Elsewhere, Australia’s Super Netball season begun in August. England Netball have confirmed their domestic season will begin in February but have pledged to get "some form of netball" on television before the end of the year.
England and West Indies will play a five-match Twenty20 series from September 21 to 30, with one match set to air on BBC. It will become the first women’s international cricket game to be shown on free-to-air TV since the 1993 Women’s World Cup final. This is a significant achievement considering England’s calendar was left looking sparse after both India and South Africa withdrew from scheduled series.
In rugby, there are now dates for the rescheduled Six Nations, which was stopped in its tracks in March by the pandemic. Italy, France, Scotland, Wales, Ireland and England will play in October and December to ensure the winner is crowned.
It was recently announced that the International Swimming League, which enforces an equal split of men and women on its teams, is scheduled to launch on October 16 and will be mainly focused in Budapest. Diamond League events have allowed female track and field athletes to get back into action, while races in the International Cycling Union's Women's World Tour started last month and will run until November. Two majors have already been played as part of the Ladies Professional Golf Association (LPGA) Tour.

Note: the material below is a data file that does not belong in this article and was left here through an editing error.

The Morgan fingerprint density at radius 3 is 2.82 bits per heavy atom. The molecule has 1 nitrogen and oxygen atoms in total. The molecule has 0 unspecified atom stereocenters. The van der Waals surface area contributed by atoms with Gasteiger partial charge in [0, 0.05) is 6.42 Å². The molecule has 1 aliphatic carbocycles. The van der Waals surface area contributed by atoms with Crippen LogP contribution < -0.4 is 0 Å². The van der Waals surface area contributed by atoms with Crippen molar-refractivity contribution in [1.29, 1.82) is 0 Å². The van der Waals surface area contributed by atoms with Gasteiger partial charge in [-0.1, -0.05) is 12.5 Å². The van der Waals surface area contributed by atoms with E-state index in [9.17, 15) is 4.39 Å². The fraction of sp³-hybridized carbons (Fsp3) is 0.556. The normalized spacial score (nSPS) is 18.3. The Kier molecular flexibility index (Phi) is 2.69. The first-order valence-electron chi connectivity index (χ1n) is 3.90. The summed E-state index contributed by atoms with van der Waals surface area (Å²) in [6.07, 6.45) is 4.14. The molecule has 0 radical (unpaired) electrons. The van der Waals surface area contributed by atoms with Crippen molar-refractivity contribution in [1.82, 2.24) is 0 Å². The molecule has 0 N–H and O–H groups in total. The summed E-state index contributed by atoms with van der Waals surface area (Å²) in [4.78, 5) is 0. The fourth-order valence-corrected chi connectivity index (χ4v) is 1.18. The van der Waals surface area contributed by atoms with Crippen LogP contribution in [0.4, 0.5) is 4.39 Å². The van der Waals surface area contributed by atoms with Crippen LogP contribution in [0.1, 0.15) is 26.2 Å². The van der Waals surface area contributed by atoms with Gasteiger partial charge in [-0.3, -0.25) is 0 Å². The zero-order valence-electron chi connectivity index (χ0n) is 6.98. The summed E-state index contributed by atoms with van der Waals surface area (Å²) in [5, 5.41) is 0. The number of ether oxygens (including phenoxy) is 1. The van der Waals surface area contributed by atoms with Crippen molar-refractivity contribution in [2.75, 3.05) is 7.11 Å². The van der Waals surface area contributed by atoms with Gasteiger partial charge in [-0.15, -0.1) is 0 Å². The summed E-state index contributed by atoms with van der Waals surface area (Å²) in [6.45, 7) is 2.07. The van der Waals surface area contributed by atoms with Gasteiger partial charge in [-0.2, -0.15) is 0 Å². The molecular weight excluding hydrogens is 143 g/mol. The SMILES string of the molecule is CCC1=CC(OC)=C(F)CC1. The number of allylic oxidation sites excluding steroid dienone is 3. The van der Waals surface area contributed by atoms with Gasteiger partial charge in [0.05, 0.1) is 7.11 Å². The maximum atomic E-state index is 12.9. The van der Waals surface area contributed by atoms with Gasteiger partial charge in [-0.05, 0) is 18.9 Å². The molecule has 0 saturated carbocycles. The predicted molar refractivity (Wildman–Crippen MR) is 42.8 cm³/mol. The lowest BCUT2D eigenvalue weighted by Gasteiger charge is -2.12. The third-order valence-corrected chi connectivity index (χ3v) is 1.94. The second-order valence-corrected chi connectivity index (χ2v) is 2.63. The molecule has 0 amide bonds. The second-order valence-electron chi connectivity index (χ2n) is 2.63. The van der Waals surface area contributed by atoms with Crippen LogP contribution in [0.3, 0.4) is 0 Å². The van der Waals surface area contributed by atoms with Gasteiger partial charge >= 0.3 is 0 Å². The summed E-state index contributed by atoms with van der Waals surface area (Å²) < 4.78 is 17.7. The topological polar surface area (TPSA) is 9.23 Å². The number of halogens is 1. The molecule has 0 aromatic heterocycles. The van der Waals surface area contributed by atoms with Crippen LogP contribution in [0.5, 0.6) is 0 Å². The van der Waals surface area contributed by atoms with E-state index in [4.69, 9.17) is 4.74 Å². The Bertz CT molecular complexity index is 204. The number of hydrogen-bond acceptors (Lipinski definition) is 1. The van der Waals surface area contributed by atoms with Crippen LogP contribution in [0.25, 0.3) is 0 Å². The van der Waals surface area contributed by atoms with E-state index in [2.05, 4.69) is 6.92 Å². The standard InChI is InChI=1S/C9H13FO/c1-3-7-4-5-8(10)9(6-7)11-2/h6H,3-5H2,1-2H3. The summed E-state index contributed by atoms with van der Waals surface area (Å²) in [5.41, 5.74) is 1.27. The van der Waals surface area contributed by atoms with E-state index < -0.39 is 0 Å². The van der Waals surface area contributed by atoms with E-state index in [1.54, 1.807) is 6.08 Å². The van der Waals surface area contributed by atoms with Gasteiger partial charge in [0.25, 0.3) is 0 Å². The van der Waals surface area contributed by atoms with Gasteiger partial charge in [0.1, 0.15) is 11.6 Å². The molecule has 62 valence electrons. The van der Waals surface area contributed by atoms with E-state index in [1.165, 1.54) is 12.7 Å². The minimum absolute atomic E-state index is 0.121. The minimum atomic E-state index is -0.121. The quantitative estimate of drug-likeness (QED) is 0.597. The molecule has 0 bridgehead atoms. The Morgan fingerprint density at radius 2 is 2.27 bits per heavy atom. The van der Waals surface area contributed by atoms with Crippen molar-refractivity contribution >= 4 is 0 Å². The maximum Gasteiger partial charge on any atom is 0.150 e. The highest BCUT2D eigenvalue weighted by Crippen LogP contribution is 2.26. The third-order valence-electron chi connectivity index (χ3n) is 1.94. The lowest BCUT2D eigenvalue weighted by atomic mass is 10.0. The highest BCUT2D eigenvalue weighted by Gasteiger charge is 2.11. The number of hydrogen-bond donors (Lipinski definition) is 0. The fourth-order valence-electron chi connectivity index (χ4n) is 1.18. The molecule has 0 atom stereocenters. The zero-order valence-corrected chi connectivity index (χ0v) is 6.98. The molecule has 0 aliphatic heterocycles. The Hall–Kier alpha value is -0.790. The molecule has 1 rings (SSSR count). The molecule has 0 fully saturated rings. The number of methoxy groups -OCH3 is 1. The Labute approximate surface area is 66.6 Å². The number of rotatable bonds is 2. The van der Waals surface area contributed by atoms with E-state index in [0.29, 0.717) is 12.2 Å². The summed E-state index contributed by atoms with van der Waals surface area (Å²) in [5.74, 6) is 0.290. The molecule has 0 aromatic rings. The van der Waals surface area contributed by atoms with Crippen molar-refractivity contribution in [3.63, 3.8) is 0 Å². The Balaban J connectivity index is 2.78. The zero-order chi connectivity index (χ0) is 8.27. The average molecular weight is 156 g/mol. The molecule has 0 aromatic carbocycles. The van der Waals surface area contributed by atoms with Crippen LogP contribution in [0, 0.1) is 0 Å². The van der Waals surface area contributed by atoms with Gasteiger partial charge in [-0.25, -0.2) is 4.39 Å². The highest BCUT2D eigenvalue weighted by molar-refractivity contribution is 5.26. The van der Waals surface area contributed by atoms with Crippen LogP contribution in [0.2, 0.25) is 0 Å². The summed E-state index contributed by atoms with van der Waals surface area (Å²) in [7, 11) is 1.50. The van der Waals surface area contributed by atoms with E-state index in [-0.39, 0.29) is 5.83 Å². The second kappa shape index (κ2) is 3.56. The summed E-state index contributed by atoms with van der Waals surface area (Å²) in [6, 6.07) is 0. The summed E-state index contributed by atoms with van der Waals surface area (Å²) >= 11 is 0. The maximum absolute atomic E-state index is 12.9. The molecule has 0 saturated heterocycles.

Subsequently, there are clear signs that women’s sport, whether that be football, netball, cricket, rugby, swimming or cycling, is beginning to get back on its feet. In some cases, tournaments and matches featuring female athletes have been the sole sporting event taking place. This has resulted in sportswomen gaining unprecedented access to premium broadcast slots and newspaper space.
Sponsorship deals and investment has not stopped, and women’s sport does not seem to have taken the hit from cash-strapped International Federations and governing bodies.
It is fair to say that the forecast for women's sport is more positive than it was at the start of the coronavirus pandemic. This does not mean that there are no issues remaining, however.
Due to travel restrictions put in place during the crisis, many female athletes are unable to travel to competitions, or feel uncomfortable in doing so.
This is why so many stars were missing from the US Open. World number one Ashleigh Barty has also withdrawn from the French Open, with border regulations meaning she is unable to meet up with her coach and train. Several South Korean golf stars felt it was unsafe to travel to Scotland for the first event of the LPGA Tour, the Women's British Open.
Many elite leagues and competitions have returned, but there are events which are postponed and yet to be rescheduled. There will still be many female athletes, in many countries around the world, who are currently unable to compete. Women's sport is still yet to fully recover from the first wave of COVID-19, so stakeholders must continue to work hard to ensure that it does.
Nonetheless, the initial warnings of a silent summer for women's sport were necessary but, fortunately, slightly adrift. It is good to see women's sport regain momentum once more.